(12) I resolve to speak as one subject to the providences of God – James 4:15, “Instead you ought to say, “If the Lord wills, we will live and do this or that.”

(13) I resolve never to grumble. The judge is at the door – James 5:9, “Do not grumble against one another, brothers, so that you may not be judged; behold, the Judge is standing at the door.”

(14) I resolve never to allow anything but total integrity in everything I say – James 5:12, But above all, my brothers, do not swear, either by heaven or by earth or by any other oath, but let your “yes” be yes and your “no” be no, so that you may not fall under condemnation.

(15)  I resolve to speak to God in prayer whenever I suffer – James 5:13a, “Is anyone among you suffering? Let him pray.”

(16) I resolve to sing praises to God whenever I’m cheerful – James 5:14b, “Is anyone cheerful? Let him sing praise.

(17) I resolve to ask for the prayers of others when I’m in need – James 5:14, “Is anyone among you sick? Let him call for the elders of the church, and let them pray over him, anointing him with oil in the name of the Lord.

(18) I resolve to confess whenever I’ve failed – James 5:15-16, “And the prayer of faith will save the one who is sick, and the Lord will raise him up. And if he has committed sins, he will be forgiven. Therefore, confess your sins to one another and pray for one another, that you may be healed. The prayer of a righteous person has great power as it is working.”

(19) I resolve to pray with others for one another whenever I am together with them – James 5:15-16, “And the prayer of faith will save the one who is sick, and the Lord will raise him up. And if he has committed sins, he will be forgiven. Therefore, confess your sins to one another and pray for one another, that you may be healed. The prayer of a righteous person has great power as it is working.”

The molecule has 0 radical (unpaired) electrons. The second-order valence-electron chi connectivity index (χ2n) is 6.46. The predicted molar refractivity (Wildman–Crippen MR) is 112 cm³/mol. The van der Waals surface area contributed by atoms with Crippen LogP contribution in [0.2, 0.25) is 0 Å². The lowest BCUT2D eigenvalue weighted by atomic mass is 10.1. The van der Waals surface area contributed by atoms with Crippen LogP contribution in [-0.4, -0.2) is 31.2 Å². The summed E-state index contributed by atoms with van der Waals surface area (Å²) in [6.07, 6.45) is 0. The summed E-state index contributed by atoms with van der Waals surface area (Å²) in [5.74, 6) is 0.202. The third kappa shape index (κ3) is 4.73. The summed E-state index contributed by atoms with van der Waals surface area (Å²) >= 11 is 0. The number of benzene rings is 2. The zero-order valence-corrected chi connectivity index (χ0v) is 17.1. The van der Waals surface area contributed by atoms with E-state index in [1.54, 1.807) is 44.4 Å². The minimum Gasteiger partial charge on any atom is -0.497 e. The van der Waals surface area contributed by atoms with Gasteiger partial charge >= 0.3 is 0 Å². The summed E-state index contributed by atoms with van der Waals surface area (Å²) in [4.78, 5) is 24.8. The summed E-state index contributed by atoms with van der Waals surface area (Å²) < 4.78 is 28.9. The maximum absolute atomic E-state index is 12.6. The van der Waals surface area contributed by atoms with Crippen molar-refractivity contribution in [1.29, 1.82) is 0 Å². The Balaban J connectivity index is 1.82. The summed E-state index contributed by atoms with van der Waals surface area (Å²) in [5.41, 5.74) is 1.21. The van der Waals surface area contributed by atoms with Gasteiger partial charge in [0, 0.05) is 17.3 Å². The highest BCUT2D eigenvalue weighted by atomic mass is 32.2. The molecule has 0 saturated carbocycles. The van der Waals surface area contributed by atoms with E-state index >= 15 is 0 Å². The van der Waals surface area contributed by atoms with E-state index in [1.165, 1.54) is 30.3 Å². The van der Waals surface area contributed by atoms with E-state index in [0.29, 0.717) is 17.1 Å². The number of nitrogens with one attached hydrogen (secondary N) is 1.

(20)  I resolve to speak words of restoration when I see another wander – James 5:19-20, “My brothers, if anyone among you wanders from the truth and someone brings him back, let him know that whoever brings back a sinner from his wandering will save his soul from death and will cover a multitude of sins.”

About the Author: Sinclair Ferguson (born 1948) is a Scottish theologian who earned his Ph.D. from the University of Aberdeen. He is known in Reformed Christian circles for his theologically rich and practical teaching, writing, and editorial work. He is currently a professor at Redeemer Seminary in Dallas, and the Senior Minister of the First Presbyterian Church in Columbia, South Carolina. He has written numerous books including: In Christ Alone; John Owen: The Man and His Theology; The Christian Life; Heart for God; Discovering God’s Will; Grow in Grace; The Holy Spirit; and The Big Book of Questions and Answers about Jesus.

 

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Book Review: Discovering God’s Will by Sinclair B. Ferguson

My Favorite Scottish Theologian/Pastor on God’s Will

 I am partial to pastor theologians (men that teach or have taught in the seminary and are also preaching pastors) like R. C. Sproul, John Piper, Mark Dever, Eugene Peterson, James White and the writer of this book, Sinclair Ferguson, because they are well studied, but as they have a book on one knee, they also have a lamb on the other knee. They know the Scriptures, but they also know people and how the two need the Word and Shepherding.

In this book Ferguson emphasizes the fact that the best way to get guidance in the Christian life is by knowing the Guide – our Lord and Savior Jesus Christ. It’s very important to know about the Guide, but so much more important to know the Guide personally and intimately as your Shepherd, Leader, Supplier, and Restorer. He instills in us the idea that you will only do the will of God insofar as you follow His lead in your life.